Though a few graphic novels had been independently published and underground comics continued to question the mainstream, ElfQuest was, in many ways, the first breakthrough indie comic book. Cutter and the other Wolfriders of the World of Two Moons reached a wider audience for a longer time than any other group of indie comic characters.
5/10 Madman’s Zany Pastiche Embodies the Freedom Of Indie Comic Books
As indescribable as he is irrepressible, Mike Allred’s creation Madman can’t control his own superpowers. He’s an absurdist superhero who blurs the lines between parody and drama. The character’s out-of-control nature and his chaotic world push the creative envelope, making Frank Einstein’s life hilarious and dramatic in turns. Few comic book characters can fully sum up what makes the indies different like Madman does.
For anyone even casually reading comics in the ’90s, Madman is immediately recognizable. The simplicity of Allred’s design for Madman’s costume perfectly reflects the character’s purpose as a conduit for wacky stories that reference pop culture and never temper fun in the name of common sense.
4/10 Cerebus Is A Testament To Indie Comics’ Long-Term Potential
The first indie character whose title hit 300 issues, Cerebus is among the longest-running characters in American comic books. Specifically, Dave Sim’s Cerebus was the longest-running comic book outside the bounds of The Big Two publications until Spawn broke that record in 2019, with 300 issues published consecutively for 27 years.
A cartoony but murderous little aardvark, Cerebus isn’t familiar to most non-comics readers and always had an edgy sense of humor that made him hard to like. To his detriment, the little guy’s creator also surrounded himself with controversy. Using his comic as a platform, Sim published multiple misogynist manifestos, losing a large share of his fan base in the process. Cerebus represents a huge success in indie comics, and Sim was a once-in-a-generation talent, but they also demonstrate that success is almost always fleeting.
3/10 Hellboy Cuts A Unique Figure In The World Of Comic Books
If film, animation, and video game adaptations are enough to make a comic book character iconic, few outside Marvel or DC can beat Mike Mignola’s lovable son of the devil, Hellboy. More importantly, the character’s attitude, unique look, and shared universe of B.P.R.D. stories built around him stand on their own as the fundaments of one of comics’ greatest worlds.
With his unmistakable silhouette, Hellboy has been a unique presence in the world of comics since 1993. Mignola’s character has starred in three live-action films, two animated films, and two video games. That’s more than any American indie comics property other than the Teenage Mutant Ninja Turtles.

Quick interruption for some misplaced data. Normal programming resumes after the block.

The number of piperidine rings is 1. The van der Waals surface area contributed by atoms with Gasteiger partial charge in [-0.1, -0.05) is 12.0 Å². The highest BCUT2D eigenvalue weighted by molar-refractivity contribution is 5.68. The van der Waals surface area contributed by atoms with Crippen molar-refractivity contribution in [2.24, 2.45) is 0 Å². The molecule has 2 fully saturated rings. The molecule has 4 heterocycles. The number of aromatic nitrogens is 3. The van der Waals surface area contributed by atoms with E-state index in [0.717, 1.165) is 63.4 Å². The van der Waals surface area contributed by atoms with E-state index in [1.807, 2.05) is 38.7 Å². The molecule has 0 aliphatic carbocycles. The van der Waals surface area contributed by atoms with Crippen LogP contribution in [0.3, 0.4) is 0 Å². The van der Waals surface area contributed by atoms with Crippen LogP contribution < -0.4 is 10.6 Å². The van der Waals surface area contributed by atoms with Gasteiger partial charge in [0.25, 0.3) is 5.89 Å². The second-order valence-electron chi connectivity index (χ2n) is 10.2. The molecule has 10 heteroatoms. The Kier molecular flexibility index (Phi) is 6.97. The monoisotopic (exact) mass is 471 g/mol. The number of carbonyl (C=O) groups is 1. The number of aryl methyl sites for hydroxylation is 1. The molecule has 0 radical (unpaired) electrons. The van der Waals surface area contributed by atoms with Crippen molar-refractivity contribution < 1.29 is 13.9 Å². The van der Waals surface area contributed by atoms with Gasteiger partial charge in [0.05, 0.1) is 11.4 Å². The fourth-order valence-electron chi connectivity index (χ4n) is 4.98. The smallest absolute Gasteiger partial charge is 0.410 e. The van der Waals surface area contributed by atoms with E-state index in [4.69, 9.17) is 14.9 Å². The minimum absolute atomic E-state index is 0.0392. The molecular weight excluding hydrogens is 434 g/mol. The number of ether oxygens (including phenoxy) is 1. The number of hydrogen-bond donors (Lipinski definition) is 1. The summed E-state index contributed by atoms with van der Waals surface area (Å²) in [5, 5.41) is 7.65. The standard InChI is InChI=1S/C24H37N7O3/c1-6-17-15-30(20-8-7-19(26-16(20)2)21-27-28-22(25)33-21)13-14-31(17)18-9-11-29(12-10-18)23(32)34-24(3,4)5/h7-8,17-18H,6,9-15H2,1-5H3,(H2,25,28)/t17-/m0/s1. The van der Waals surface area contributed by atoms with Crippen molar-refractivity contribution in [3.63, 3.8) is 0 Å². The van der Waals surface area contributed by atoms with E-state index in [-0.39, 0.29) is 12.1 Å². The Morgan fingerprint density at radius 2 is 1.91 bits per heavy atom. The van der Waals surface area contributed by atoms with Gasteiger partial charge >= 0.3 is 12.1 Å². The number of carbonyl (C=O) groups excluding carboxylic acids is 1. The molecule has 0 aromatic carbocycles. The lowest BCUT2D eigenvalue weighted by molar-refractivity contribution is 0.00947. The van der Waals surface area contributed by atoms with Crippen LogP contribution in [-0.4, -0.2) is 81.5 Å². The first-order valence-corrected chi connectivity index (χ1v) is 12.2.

2/10 Spawn Rode The Wave Of The Comics Industry’s Changes Over Three Decades
Spawn is the most recognizable superhero character created in the indie comics boom of the early 1990s. Created by Todd McFarlane in 1992, the character epitomizes the gritty and violent heroes of that decade.
It’s also worth pointing out that Spawn’s meteoric rise, late ’90s slump, and slow resurgence paralleled that of Image Comics and the entire American comics industry. McFarlane’s character has weathered some hard times. In 2019, Spawn became the first indie superhero comic book to pass 300 issues and is the only independently owned comic book character to continue beyond a 300th issue.
1/10 The Teenage Mutant Ninja Turtles Changed The Industry, Becoming A Household Brand
Many people aren’t aware that the Teenage Mutant Ninja Turtles are comic book characters, assuming they first appeared in the famous 1987 Saturday morning cartoon. In 1984, the independently produced black-and-white TMNT comic book appeared, inspiring the show and everything that came after it. It was self-published by the young Kevin Eastman and Peter Laird on a tiny budget.
Nobody making comic books outside Marvel and DC had come close to TMNT‘s worldwide success and only a few have since. The creation of Teenage Mutant Ninja Turtles changed the game and led to the black-and-white wave of the ’80s, the Image Revolution of the ’90s, and today’s redefined indie comics.
NEXT: The 15 Best Indie Comics Currently In Print (November 2022)